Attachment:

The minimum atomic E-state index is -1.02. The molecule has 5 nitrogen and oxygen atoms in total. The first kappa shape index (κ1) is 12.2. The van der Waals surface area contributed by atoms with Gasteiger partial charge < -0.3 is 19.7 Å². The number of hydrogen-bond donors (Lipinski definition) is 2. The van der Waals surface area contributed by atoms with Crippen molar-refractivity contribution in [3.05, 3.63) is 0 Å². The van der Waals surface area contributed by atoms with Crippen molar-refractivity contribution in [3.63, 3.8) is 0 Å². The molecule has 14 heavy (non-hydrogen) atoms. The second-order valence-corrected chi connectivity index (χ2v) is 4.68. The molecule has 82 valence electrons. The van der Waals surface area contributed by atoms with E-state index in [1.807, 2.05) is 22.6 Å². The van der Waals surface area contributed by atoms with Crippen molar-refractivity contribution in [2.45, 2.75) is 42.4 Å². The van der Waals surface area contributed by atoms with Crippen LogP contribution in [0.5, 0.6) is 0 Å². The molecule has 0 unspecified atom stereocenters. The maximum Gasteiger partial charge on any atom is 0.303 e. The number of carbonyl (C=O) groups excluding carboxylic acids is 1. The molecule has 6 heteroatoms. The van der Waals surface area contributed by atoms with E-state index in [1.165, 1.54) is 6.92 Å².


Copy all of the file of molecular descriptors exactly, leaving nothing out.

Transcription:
The minimum atomic E-state index is -1.02. The molecule has 5 nitrogen and oxygen atoms in total. The first kappa shape index (κ1) is 12.2. The van der Waals surface area contributed by atoms with Gasteiger partial charge < -0.3 is 19.7 Å². The number of hydrogen-bond donors (Lipinski definition) is 2. The van der Waals surface area contributed by atoms with Crippen molar-refractivity contribution in [3.05, 3.63) is 0 Å². The van der Waals surface area contributed by atoms with Crippen molar-refractivity contribution in [3.63, 3.8) is 0 Å². The molecule has 14 heavy (non-hydrogen) atoms. The second-order valence-corrected chi connectivity index (χ2v) is 4.68. The molecule has 82 valence electrons. The van der Waals surface area contributed by atoms with E-state index in [1.807, 2.05) is 22.6 Å². The van der Waals surface area contributed by atoms with Crippen molar-refractivity contribution in [2.45, 2.75) is 42.4 Å². The van der Waals surface area contributed by atoms with Crippen LogP contribution in [0.5, 0.6) is 0 Å². The molecule has 0 unspecified atom stereocenters. The maximum Gasteiger partial charge on any atom is 0.303 e. The number of carbonyl (C=O) groups excluding carboxylic acids is 1. The molecule has 6 heteroatoms. The van der Waals surface area contributed by atoms with E-state index in [1.165, 1.54) is 6.92 Å².